UPDATE: The Minnesota GOP executive board met Sunday night, but an official says they adjourned without discussing the future of Jennifer Carnahan, the party chair, or her ties to Anton Lazzaro, the party donor who’s been indicted on federal sex trafficking charges. The board did pass motions to conduct a financial audit of the party and rid the organization of non-disclosure agreements. The party’s next meeting is scheduled for Thursday night.

Meanwhile, Lazzaro is scheduled to make an appearance Monday in federal court. Also slated to be in court is 19-year-old Gisela Castro Medina, the former chair of University of St. Thomas’ College Republicans who was arrested last week alongside Lazzaro.

MINNEAPOLIS (WCCO) — More Minnesota Republicans are calling for state party chair Jennifer Carnahan to step down due to her ties to GOP donor and strategist Anton “Tony” Lazzaro, who was indicted Thursday on federal sex trafficking charges.

However, the embattled chair is pushing back, showing no sign that she plans to resign. Carnahan released a statement Sunday on Facebook, saying she was disappointed that party leaders were using “guilt by association” to demand her resignation. She also said that there have been false accusations and rumors circulating regarding party finances, human resource matters and non-disclosure agreements.

“The party and its leaders cannot be responsible for the actions of donors and unofficial persons (such as campaign managers) associated with Republican candidates, and we cannot be expected to know more than law enforcement when heinous charges such as this are brought to light,” Carnahan wrote.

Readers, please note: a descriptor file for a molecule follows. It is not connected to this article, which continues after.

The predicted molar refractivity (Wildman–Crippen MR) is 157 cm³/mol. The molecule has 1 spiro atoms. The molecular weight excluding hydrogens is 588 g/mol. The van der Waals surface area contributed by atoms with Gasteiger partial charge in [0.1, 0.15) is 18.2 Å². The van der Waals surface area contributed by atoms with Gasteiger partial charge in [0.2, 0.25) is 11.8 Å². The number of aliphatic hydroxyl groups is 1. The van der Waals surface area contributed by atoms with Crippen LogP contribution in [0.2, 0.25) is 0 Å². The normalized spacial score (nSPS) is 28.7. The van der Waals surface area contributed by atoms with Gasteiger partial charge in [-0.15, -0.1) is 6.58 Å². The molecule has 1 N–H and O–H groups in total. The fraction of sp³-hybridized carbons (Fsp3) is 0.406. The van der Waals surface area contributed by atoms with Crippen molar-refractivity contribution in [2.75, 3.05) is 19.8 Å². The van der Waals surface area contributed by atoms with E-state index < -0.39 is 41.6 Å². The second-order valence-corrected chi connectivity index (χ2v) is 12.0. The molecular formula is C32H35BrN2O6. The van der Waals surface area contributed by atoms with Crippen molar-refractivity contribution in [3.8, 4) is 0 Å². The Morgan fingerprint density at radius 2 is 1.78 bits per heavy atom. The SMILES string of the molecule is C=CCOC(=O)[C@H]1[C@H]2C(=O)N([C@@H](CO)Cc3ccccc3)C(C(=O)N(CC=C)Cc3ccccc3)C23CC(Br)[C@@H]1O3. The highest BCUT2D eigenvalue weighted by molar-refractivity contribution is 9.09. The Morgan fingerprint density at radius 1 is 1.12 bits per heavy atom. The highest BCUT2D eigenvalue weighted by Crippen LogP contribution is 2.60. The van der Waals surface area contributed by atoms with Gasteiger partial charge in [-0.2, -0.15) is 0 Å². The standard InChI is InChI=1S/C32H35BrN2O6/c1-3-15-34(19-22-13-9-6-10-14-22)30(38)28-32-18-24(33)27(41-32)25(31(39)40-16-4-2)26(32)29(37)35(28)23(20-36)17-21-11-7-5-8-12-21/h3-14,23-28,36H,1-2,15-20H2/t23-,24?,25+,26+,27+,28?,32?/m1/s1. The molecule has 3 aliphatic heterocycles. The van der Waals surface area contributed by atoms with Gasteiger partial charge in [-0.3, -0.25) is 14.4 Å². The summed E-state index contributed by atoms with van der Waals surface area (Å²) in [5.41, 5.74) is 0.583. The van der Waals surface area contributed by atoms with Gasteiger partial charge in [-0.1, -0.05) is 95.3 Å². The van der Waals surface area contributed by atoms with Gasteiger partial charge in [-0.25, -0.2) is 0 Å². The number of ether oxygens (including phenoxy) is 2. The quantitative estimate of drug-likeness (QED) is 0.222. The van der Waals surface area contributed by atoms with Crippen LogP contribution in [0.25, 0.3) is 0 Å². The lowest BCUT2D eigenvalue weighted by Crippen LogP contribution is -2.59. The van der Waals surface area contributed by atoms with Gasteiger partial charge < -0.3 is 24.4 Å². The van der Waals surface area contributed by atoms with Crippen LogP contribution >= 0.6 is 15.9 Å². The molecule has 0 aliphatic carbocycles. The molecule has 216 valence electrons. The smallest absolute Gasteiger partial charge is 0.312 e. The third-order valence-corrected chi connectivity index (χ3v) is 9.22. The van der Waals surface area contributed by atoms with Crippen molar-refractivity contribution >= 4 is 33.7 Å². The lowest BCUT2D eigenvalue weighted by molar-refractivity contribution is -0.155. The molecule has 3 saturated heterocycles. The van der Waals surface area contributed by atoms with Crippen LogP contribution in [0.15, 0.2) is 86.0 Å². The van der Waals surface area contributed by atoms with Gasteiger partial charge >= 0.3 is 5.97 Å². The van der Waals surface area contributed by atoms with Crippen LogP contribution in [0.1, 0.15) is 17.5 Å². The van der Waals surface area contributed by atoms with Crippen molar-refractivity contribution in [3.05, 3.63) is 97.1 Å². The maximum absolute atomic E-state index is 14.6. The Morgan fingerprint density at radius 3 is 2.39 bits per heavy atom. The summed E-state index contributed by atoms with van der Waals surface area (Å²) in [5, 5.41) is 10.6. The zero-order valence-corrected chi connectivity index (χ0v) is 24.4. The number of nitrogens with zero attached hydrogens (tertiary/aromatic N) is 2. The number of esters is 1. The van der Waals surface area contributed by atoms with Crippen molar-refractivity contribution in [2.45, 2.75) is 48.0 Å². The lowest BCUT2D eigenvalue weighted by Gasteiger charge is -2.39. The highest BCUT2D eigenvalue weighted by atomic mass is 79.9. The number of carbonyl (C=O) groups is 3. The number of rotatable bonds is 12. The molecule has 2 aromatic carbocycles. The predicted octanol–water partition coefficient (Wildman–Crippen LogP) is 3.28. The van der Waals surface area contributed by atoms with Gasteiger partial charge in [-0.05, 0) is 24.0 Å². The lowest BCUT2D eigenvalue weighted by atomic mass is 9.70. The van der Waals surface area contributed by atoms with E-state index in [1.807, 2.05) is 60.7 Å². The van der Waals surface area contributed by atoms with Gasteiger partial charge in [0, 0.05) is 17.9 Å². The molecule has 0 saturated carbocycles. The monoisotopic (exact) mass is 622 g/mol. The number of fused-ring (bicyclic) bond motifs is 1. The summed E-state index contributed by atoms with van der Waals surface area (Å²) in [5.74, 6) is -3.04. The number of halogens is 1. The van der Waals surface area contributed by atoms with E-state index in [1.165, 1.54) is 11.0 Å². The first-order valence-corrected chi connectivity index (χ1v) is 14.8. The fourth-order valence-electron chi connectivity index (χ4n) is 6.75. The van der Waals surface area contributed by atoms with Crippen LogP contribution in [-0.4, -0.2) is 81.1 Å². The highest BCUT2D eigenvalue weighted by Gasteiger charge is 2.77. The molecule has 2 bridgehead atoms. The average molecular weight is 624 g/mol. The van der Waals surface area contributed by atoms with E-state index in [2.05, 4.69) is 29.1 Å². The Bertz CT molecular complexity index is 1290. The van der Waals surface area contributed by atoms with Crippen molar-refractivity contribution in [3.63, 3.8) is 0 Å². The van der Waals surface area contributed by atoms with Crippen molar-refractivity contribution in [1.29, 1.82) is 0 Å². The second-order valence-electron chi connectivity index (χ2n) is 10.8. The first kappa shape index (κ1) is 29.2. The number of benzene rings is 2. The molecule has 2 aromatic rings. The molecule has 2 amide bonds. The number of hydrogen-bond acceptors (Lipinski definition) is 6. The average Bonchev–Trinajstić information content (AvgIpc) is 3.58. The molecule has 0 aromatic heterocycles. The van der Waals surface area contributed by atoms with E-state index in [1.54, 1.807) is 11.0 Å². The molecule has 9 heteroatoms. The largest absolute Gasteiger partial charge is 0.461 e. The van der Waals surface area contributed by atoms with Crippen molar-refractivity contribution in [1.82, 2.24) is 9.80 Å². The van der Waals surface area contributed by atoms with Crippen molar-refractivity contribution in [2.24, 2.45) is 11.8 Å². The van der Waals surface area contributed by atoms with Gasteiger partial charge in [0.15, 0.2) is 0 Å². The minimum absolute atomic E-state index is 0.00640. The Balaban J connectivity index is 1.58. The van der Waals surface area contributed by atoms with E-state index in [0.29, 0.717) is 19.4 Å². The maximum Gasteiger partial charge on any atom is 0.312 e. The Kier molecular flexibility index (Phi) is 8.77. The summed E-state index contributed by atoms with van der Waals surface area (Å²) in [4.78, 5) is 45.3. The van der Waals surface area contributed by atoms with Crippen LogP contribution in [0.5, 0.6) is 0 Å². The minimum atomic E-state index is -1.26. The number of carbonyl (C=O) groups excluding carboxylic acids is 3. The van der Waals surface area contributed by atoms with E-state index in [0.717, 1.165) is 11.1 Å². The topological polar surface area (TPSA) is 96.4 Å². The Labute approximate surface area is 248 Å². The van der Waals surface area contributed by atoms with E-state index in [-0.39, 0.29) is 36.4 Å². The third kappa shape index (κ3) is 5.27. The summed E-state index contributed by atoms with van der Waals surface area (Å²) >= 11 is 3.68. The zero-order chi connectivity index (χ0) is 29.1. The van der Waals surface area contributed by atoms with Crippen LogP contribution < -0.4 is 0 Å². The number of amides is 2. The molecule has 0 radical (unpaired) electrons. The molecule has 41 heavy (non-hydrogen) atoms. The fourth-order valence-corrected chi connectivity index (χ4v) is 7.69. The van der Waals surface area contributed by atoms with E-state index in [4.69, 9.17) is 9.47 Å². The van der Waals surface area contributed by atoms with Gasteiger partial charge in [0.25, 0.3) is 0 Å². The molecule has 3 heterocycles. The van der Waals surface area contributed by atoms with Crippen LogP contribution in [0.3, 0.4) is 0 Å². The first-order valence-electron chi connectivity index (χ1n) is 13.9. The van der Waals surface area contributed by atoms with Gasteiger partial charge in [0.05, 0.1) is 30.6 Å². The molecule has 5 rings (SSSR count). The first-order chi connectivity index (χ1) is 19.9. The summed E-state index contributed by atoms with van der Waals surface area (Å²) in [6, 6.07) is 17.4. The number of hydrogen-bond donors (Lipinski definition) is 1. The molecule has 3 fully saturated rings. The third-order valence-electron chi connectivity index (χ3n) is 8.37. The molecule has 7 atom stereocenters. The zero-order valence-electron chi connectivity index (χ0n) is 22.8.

She said the state executive board would meet Sunday night to discuss issues surrounding Lazzaro and the party’s operations.

RELATED: St. Thomas GOP Chair Gisela Castro Medina Arrested In Florida On Sex Trafficking Charges

Over the weekend, more Republicans joined the chorus of lawmakers, activists and party officials calling for Carnahan to step down. On Sunday, State Sens. Julia Coleman (Chanhassen), Michelle Benson (Ham Lake), and Mark Koran (North Branch) called for Carnahan’s resignation. They also demanded an independent financial audit into the party and an investigation into its workings.

“The questions surrounding [Carnahan’s] actions make it impossible for her to effectively serve as chair any longer,” Coleman wrote in a statement.

If Carnahan does not step down, it’d be the responsibility of the party’s executive board to remove her, Benson said.

“Without swift action and full transparency, we would leave the impression that the board and our party is comfortable with and willing to tolerate the chair’s actions,” Benson wrote in a statement.

Minnesota RNC Committeewoman Barb Sutter also called Sunday for Carnahan to step down, saying in a Facebook post that she “actively encouraged” Lazzaro’s immersion in to the party structure over the last several years.

“Not only has she known him for some time, she has counted on him to donate to the party when she needed money to meet payrolls,” Sutter said. “Her poor judgement of character and the resulting lack of leadership has tainted the Party, failed the victims of Lazzaro’s crimes, and hampered the MN GOP’s ability to be a strong force for common sense law-making in our state.”

Sutter said that she and others would attempt to take meaningful action at Sunday’s executive board meeting.

On Friday, Sen. Roger Chamberlain (R-Lino Lakes) called for Carnahan’s resignation, as did former Minnesota GOP lawmaker and deputy chair Kelly Fenton. Four Minnesota House Republicans — Reps. Steve Drazkowski (Mazeppa), Tim Miller (Prinsburg), Cal Bahr (East Bethel), and Jeremy Munson (Lake Crystal) — have also called for Carnahan to step down.